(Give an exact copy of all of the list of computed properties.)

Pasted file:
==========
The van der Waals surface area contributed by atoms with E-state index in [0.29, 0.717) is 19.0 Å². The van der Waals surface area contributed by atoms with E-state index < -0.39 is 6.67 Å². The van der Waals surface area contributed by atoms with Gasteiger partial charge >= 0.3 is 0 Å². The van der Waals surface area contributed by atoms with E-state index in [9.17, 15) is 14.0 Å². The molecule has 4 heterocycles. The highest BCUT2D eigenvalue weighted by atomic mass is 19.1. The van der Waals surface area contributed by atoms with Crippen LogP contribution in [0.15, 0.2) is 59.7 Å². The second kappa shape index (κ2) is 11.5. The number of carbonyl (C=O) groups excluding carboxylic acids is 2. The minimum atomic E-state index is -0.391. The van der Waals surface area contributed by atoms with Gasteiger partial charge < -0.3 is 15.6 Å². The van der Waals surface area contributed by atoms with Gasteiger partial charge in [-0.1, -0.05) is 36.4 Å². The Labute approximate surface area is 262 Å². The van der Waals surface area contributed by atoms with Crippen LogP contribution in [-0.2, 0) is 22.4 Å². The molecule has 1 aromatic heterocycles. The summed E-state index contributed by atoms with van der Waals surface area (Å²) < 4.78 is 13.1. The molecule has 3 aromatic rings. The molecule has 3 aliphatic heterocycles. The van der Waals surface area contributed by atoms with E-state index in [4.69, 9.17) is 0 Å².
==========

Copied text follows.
The van der Waals surface area contributed by atoms with E-state index in [0.29, 0.717) is 19.0 Å². The van der Waals surface area contributed by atoms with E-state index < -0.39 is 6.67 Å². The van der Waals surface area contributed by atoms with Gasteiger partial charge >= 0.3 is 0 Å². The van der Waals surface area contributed by atoms with E-state index in [9.17, 15) is 14.0 Å². The molecule has 4 heterocycles. The highest BCUT2D eigenvalue weighted by atomic mass is 19.1. The van der Waals surface area contributed by atoms with Crippen LogP contribution in [0.15, 0.2) is 59.7 Å². The second kappa shape index (κ2) is 11.5. The number of carbonyl (C=O) groups excluding carboxylic acids is 2. The minimum atomic E-state index is -0.391. The van der Waals surface area contributed by atoms with Gasteiger partial charge < -0.3 is 15.6 Å². The van der Waals surface area contributed by atoms with Gasteiger partial charge in [-0.1, -0.05) is 36.4 Å². The Labute approximate surface area is 262 Å². The van der Waals surface area contributed by atoms with Crippen LogP contribution in [-0.2, 0) is 22.4 Å². The molecule has 1 aromatic heterocycles. The summed E-state index contributed by atoms with van der Waals surface area (Å²) < 4.78 is 13.1. The molecule has 3 aromatic rings. The molecule has 3 aliphatic heterocycles. The van der Waals surface area contributed by atoms with E-state index in [4.69, 9.17) is 0 Å².